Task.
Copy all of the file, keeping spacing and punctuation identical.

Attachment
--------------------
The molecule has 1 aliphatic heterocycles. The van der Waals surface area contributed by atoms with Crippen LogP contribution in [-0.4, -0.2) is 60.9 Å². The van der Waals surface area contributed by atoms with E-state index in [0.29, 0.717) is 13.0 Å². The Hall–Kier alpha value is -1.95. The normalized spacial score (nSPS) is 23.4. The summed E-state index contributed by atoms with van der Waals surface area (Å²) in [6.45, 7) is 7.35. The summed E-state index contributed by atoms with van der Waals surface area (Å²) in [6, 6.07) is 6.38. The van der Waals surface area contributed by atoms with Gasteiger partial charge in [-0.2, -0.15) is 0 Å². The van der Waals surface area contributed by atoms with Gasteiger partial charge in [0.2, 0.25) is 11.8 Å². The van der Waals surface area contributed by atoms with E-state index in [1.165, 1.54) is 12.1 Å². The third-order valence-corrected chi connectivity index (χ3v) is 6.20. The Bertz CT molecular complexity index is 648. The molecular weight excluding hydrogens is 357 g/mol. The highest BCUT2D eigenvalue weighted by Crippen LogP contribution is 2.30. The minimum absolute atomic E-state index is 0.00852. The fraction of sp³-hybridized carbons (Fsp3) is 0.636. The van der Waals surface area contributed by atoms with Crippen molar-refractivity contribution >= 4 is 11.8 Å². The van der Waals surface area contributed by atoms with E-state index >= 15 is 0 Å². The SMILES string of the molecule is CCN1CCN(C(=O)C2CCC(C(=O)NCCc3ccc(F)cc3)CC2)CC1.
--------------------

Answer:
The molecule has 1 aliphatic heterocycles. The van der Waals surface area contributed by atoms with Crippen LogP contribution in [-0.4, -0.2) is 60.9 Å². The van der Waals surface area contributed by atoms with E-state index in [0.29, 0.717) is 13.0 Å². The Hall–Kier alpha value is -1.95. The normalized spacial score (nSPS) is 23.4. The summed E-state index contributed by atoms with van der Waals surface area (Å²) in [6.45, 7) is 7.35. The summed E-state index contributed by atoms with van der Waals surface area (Å²) in [6, 6.07) is 6.38. The van der Waals surface area contributed by atoms with Gasteiger partial charge in [-0.2, -0.15) is 0 Å². The van der Waals surface area contributed by atoms with Gasteiger partial charge in [0.2, 0.25) is 11.8 Å². The van der Waals surface area contributed by atoms with E-state index in [1.165, 1.54) is 12.1 Å². The third-order valence-corrected chi connectivity index (χ3v) is 6.20. The Bertz CT molecular complexity index is 648. The molecular weight excluding hydrogens is 357 g/mol. The highest BCUT2D eigenvalue weighted by Crippen LogP contribution is 2.30. The minimum absolute atomic E-state index is 0.00852. The fraction of sp³-hybridized carbons (Fsp3) is 0.636. The van der Waals surface area contributed by atoms with Crippen molar-refractivity contribution >= 4 is 11.8 Å². The van der Waals surface area contributed by atoms with E-state index >= 15 is 0 Å². The SMILES string of the molecule is CCN1CCN(C(=O)C2CCC(C(=O)NCCc3ccc(F)cc3)CC2)CC1.